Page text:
Tag Archives: expander


The Kadison-Singer Problem is an old question from von Neumann algebra theory, whose roots lie in Dirac’s writings on quantum mechanics. Its classical expression is as follows: Consider the algebra \(B\) of all bounded operators on a separable Hilbert space, and the maximal abelian subalgebra \(D\) of all diagonal operators (relative to some fixed orthonormal basis).  Does every pure state of \(D\) extend uniquely to a pure state of \(B\)?

Some remarks of Dirac can be read as asserting that the answer should be “yes”, not merely for \(D\) but for every masa.  For other masa’s this is definitely false, but the original question remained tantalizingly open.  Penn State’s Joel Anderson showed in the seventies or early eighties how to relate this question to a number of other “paving” problems, including some which are purely finite-dimensional.  More recently these have gotten connected to engineering questions in signal processing and time-frequency analysis.

This summer, the problem has finally been solved (affirmatively) by finite-dimensional methods.  As I understand it, these methods have to do with “discrepancy theory”: you have a large number of individually not-too-large objects (here vectors in a Euclidean space) and you want to split them into two subsets in such a way that some notion of “total mass” is evenly distributed between the two subsets.  The catch here is that the “total mass” is measured by a quadratic form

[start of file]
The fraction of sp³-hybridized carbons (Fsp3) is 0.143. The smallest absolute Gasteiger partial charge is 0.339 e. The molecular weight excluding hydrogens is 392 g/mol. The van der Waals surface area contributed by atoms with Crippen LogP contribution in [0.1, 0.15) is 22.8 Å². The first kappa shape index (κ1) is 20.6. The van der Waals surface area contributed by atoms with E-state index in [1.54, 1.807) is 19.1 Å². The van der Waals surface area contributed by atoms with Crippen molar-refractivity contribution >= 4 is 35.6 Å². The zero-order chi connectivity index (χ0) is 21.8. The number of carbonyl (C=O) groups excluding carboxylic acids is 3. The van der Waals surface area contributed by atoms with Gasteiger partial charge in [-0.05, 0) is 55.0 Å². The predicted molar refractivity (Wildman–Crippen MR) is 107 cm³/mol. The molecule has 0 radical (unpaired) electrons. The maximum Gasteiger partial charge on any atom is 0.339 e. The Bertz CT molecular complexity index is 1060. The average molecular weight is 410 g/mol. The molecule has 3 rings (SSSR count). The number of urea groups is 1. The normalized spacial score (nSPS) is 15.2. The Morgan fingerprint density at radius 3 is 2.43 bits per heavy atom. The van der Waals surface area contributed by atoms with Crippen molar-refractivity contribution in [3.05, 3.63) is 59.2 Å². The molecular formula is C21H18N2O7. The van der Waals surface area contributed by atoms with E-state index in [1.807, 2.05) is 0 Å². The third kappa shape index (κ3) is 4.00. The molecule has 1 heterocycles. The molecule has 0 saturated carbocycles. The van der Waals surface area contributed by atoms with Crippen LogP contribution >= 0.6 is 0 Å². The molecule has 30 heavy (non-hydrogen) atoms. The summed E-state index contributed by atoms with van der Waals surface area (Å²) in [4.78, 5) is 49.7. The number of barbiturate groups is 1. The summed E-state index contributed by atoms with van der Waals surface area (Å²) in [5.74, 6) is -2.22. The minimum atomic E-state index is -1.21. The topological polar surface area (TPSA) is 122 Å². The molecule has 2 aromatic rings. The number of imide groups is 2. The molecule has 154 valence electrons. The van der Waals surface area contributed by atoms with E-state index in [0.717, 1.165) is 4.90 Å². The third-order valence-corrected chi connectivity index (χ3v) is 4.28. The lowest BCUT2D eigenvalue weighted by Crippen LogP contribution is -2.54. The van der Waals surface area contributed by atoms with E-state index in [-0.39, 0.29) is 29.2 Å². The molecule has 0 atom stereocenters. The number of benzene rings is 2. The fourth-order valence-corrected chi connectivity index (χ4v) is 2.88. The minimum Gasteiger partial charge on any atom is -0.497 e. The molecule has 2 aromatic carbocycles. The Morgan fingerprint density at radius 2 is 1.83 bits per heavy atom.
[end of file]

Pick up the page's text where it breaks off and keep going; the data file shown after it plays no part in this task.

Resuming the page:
\[ \sum_{v\in S} \langle x,v\rangle^2 \]

defined on the whole unit sphere in \({\mathbb R}^n\).  The method does not just prove Kadison-Singer but also gives an procedure for splitting any reasonably well-connected graph into two sparser but still well-connected graphs; iterating this constructs expanders.

There’s lots of good writing about this online: see some references below.


Anderson, J., 1979. Extensions, restrictions, and representations of states on C*-algebras. Trans. Amer. Math. Soc. 249, 303–329.

Casazza, P.G., Tremain, J.C., 2006. The Kadison–Singer Problem in mathematics and engineering. PNAS 103, 2032–2039.

Harvey, N., 2013. An introduction to the Kadison-Singer problem and the paving conjecture.

Marcus, A., Spielman, D.A., Srivastava, N., 2013a. Interlacing Families I: Bipartite Ramanujan Graphs of All Degrees (arXiv e-print No. 1304.4132).

Marcus, A., Spielman, D.A., Srivastava, N., 2013b. Interlacing Families II: Mixed Characteristic Polynomials and the Kadison-Singer Problem (arXiv e-print No. 1306.3969).

Srivastava, N., 2013. Discrepancy, Graphs, and the Kadison-Singer Problem [WWW Document]. Windows On Theory. URL http://windowsontheory.org/2013/07/11/discrepancy-graphs-and-the-kadison-singer-conjecture-2/ (accessed 9.9.13).


A last-minute extra talk was scheduled on the Wednesday morning at the Banff meeting – Assaf Naor on Superexpanders.  I would have loved to attend that talk, but I had a prior commitment to Aftenroe, a beautiful eight-pitch limestone climb above the road to Lake Louise.

Fortunately, thanks to the video system at BIRS, this doesn’t mean that I missed the talk.   One can find the excellent video of the talk here.  It’s a great presentation, as gratifying and elegant as Aftenroe‘s third pitch.  Below, I will try to describe some of the ideas. Continue reading